We were the idealized couple and you, you were in awe, enthralled and enraged by our perfection. We had it all, I suppose – the afternoon sex, the guava tree in the kitchen, the art school teaching positions. We didn’t understand or care to know the struggle of those destitute of love. On Mondays I would sleep in while Regina let out the cat and practiced yoga on the balcony. I think she liked to show off for the neighbor across the way, or the itinerants on the corner, and I liked that.
I didn’t care about the novel you were writing, your feat of technical prose. I didn’t care that my mother had cancer and jumped into an oncoming train. There were few things to care about besides money. We all had strange names and attended pretentious literary events where graduate students read balefully miserable poetry on the metaphysics of cardigan sweaters. Or birds, always baleful wild birds in flight. We didn’t know anything but pretended to have read Lolita and The Catcher in the Rye and In Search of Lost Time and some of us had indeed read those masterpieces, not to mention Ulysses. But no one mentioned Ulysses or Bolaño and we sat in the back, rapturously devouring every word, every enjambed line.
When you finally finished the novel, an epistolary romance in the style of Dostoyevsky’s Poor Folk, none of us had any idea of what to do. We thought the canon would take care of you, like the free market. The book didn’t sell well but certain subcultures adopted is as the new anti-machismo, so we were satisfied, though none of us even knew what machismo meant. Some believed in you. Others thought of it as mental masturbation, narcissism, the crypto-mythological bullshit of modern art.
When you slit your wrists, some of us quoted Esenin and Mayakovsky while others preferred to pretend they didn’t know you. Still others alleged they were with you in the final moments.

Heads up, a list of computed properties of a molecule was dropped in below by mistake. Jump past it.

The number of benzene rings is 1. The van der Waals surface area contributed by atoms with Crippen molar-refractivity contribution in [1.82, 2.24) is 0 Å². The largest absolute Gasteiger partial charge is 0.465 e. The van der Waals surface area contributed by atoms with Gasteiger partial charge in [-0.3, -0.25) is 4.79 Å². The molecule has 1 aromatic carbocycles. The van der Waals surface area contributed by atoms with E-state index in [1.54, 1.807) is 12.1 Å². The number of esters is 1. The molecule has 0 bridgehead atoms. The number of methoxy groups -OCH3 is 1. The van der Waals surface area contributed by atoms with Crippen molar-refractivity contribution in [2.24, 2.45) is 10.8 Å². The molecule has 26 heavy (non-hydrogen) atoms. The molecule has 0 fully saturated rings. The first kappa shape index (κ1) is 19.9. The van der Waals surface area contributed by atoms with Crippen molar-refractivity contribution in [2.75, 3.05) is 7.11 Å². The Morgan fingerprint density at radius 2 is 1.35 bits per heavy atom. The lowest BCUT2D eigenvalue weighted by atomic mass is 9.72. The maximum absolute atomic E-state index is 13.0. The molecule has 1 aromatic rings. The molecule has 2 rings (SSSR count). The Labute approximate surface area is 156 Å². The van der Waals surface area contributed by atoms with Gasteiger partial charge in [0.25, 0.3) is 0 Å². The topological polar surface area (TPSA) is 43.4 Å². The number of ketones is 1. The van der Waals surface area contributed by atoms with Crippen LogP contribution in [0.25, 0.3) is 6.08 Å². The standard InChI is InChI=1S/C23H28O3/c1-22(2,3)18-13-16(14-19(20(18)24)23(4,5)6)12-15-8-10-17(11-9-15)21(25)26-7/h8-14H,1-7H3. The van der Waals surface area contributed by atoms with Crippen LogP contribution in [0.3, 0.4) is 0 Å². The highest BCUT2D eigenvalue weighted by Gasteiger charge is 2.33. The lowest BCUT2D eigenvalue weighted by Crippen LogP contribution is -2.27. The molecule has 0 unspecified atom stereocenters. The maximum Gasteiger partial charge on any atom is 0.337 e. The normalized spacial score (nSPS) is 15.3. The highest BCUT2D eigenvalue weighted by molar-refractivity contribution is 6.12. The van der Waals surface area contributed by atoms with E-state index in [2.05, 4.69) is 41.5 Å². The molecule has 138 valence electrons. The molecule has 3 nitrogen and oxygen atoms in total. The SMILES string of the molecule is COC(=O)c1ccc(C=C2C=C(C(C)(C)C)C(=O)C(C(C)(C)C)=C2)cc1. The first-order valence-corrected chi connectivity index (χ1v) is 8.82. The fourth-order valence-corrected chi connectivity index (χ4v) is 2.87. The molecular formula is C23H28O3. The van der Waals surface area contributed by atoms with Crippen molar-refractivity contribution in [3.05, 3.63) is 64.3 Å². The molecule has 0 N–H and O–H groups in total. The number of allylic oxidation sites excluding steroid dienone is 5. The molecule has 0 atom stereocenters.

No one knew where you had come from. You appeared like the parable where Christ rides a horse into the mountains to seek enlightenment. We were the mountains but you found no enlightenment. We assumed you were bitter and moved off, on the way to other readings, other coffee shops, other downtown lofts. You had always sat in the back, taking notes when you should have been socializing and arguing about Proust with the rest of us.
None of it made sense, not the warm water or the sharp blade. You’d been living in the studio then, scraping by on a modicum of respect and tips, writing by night. I didn’t care. I wanted to keep having sex whenever I damn well pleased. One of the boys offered you his couch and there you stayed after the money ran out.
Regina had soul in spite of everything. You told her no one asked you your name. You liked the anonymity. You told her about soul classics. “A soul classic,” you said, “captures the imagination of the lovelorn man or woman desperate for some hope of redemption through romance.” What did that mean? we wondered. We really wondered about that one, about what a man born thirty years after the advent of soul knew about soul classics. What could kids born fifty years after The Beatles performed in New York know about The Beatles? Shit, everyone knew something. The cancer had spread to her stomach and lungs and she couldn’t figure out why she wasn’t always able to breathe.
We tried not to think about it too much. We played soul classics at your funeral, and though there was some disagreement (some thought Joy Division would have been more apropos), everything turned out alright. We were alright. We were alright.
I tried to forget about finding you squared in the tub, the water tinged a surprisingly mellow red. No one asked about us and that’s just as well.